Evolutionary Biology

, Volume 43, Issue 1, pp 1–11

The Hybrid Origin of “Modern” Humans

  • Rebecca Rogers Ackermann
  • Alex Mackay
  • Michael L. Arnold
Synthesis Paper

DOI: 10.1007/s11692-015-9348-1

Cite this article as:
Ackermann, R.R., Mackay, A. & Arnold, M.L. Evol Biol (2016) 43: 1. doi:10.1007/s11692-015-9348-1


Recent genomic research has shown that hybridization between substantially diverged lineages is the rule, not the exception, in human evolution. However, the importance of hybridization in shaping the genotype and phenotype of Homo sapiens remains debated. Here we argue that current evidence for hybridization in human evolution suggests not only that it was important, but that it was an essential creative force in the emergence of our variable, adaptable species. We then extend this argument to a reappraisal of the archaeological record, proposing that the exchange of cultural information between divergent groups may have facilitated the emergence of cultural innovation. We discuss the implications of this Divergence and Hybridization Model for considering the taxonomy of our lineage.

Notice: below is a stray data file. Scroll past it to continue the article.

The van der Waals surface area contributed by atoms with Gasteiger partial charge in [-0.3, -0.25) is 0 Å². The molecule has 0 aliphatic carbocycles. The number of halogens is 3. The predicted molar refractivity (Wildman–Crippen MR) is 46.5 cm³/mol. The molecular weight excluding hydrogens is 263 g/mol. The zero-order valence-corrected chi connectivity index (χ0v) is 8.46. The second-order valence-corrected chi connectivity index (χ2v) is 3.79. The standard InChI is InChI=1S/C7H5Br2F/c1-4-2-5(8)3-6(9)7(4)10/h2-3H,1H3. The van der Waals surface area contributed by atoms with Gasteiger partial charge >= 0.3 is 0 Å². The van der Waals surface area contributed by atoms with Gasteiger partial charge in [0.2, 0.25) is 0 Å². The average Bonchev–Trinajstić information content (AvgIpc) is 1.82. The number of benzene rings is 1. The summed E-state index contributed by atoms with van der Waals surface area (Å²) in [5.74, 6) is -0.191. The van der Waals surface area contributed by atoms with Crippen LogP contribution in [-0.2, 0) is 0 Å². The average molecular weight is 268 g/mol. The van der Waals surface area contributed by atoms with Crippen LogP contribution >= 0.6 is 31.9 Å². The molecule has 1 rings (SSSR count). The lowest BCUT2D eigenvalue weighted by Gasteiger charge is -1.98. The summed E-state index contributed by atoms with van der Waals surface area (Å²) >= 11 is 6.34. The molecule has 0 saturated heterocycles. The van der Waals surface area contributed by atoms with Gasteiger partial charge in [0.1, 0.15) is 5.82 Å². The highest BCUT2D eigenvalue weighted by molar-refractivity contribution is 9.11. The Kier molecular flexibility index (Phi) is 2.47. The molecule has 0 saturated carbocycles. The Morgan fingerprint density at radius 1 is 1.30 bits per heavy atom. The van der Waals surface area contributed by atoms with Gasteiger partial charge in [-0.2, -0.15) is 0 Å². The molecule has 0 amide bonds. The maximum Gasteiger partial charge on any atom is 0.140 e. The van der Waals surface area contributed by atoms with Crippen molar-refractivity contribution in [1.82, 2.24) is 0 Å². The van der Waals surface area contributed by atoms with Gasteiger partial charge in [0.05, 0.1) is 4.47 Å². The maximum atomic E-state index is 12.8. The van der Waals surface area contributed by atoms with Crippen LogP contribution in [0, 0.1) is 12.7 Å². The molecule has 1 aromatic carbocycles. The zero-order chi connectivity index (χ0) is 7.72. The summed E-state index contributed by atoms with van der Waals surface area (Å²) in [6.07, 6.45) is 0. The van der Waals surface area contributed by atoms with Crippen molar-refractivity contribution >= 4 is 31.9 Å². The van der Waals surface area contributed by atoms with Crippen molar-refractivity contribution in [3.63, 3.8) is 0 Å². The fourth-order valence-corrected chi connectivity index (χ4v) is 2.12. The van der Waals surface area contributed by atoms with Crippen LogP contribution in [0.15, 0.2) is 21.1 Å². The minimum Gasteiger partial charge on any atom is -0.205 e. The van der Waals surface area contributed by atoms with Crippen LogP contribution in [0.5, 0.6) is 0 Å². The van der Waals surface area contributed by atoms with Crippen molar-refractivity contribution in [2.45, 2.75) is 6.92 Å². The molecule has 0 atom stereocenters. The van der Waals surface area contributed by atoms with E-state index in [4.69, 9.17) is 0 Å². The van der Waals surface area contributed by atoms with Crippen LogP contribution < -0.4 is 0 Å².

Cultural and biological modernity Hybridization Frontiers Neanderthals Denisovans 

Funding information

Funder NameGrant NumberFunding Note
National Research Foundation of South Africa
    DST/NRF Centre of Excellence in Palaeosciences (COE-Pal)

      Copyright information

      © Springer Science+Business Media New York 2015

      Authors and Affiliations

      • Rebecca Rogers Ackermann
        • 1
      • Alex Mackay
        • 1
        • 2
      • Michael L. Arnold
        • 3
      1. 1.Department of ArchaeologyUniversity of Cape TownRondeboschSouth Africa
      2. 2.Centre for Archaeological ScienceUniversity of WollongongWollongongAustralia
      3. 3.Department of GeneticsUniversity of GeorgiaAthensUSA

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